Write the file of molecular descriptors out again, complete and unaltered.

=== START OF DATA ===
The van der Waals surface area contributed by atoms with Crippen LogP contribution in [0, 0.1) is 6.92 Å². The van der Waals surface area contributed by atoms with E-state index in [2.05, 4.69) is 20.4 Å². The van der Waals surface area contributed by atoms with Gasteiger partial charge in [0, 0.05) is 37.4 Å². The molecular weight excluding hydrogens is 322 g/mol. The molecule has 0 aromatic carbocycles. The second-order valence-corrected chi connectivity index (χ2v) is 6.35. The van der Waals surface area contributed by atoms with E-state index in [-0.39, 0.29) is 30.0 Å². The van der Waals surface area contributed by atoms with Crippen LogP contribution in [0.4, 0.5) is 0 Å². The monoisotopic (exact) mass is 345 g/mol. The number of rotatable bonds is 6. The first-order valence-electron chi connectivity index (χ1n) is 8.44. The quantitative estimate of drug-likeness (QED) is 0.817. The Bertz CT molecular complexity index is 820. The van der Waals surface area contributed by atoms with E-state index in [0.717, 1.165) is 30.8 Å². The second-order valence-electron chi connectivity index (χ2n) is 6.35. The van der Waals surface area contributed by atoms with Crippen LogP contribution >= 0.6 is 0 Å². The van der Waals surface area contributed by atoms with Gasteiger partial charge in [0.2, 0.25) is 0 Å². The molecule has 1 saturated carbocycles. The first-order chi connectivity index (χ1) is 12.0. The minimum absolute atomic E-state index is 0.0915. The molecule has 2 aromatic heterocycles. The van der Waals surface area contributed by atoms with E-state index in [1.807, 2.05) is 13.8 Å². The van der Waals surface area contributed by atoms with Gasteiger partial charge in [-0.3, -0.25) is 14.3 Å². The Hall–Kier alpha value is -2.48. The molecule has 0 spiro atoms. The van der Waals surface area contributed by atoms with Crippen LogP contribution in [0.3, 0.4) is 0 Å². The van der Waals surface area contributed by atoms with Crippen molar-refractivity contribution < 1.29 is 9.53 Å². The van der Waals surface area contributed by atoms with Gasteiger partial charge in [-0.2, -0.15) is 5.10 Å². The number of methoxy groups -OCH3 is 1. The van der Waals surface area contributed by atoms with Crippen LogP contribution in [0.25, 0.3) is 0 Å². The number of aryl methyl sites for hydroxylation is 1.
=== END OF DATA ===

The van der Waals surface area contributed by atoms with Crippen LogP contribution in [0, 0.1) is 6.92 Å². The van der Waals surface area contributed by atoms with E-state index in [2.05, 4.69) is 20.4 Å². The van der Waals surface area contributed by atoms with Gasteiger partial charge in [0, 0.05) is 37.4 Å². The molecular weight excluding hydrogens is 322 g/mol. The molecule has 0 aromatic carbocycles. The second-order valence-corrected chi connectivity index (χ2v) is 6.35. The van der Waals surface area contributed by atoms with E-state index in [-0.39, 0.29) is 30.0 Å². The van der Waals surface area contributed by atoms with Crippen LogP contribution in [0.4, 0.5) is 0 Å². The monoisotopic (exact) mass is 345 g/mol. The number of rotatable bonds is 6. The first-order valence-electron chi connectivity index (χ1n) is 8.44. The quantitative estimate of drug-likeness (QED) is 0.817. The Bertz CT molecular complexity index is 820. The van der Waals surface area contributed by atoms with E-state index in [0.717, 1.165) is 30.8 Å². The second-order valence-electron chi connectivity index (χ2n) is 6.35. The van der Waals surface area contributed by atoms with Crippen LogP contribution >= 0.6 is 0 Å². The van der Waals surface area contributed by atoms with Gasteiger partial charge in [0.2, 0.25) is 0 Å². The molecule has 1 saturated carbocycles. The first-order chi connectivity index (χ1) is 12.0. The minimum absolute atomic E-state index is 0.0915. The molecule has 2 aromatic heterocycles. The van der Waals surface area contributed by atoms with E-state index in [1.807, 2.05) is 13.8 Å². The van der Waals surface area contributed by atoms with Gasteiger partial charge in [-0.3, -0.25) is 14.3 Å². The Hall–Kier alpha value is -2.48. The molecule has 0 spiro atoms. The van der Waals surface area contributed by atoms with Crippen LogP contribution in [0.3, 0.4) is 0 Å². The van der Waals surface area contributed by atoms with Crippen molar-refractivity contribution < 1.29 is 9.53 Å². The van der Waals surface area contributed by atoms with Gasteiger partial charge in [-0.2, -0.15) is 5.10 Å². The number of methoxy groups -OCH3 is 1. The van der Waals surface area contributed by atoms with Crippen LogP contribution in [0.25, 0.3) is 0 Å². The number of aryl methyl sites for hydroxylation is 1.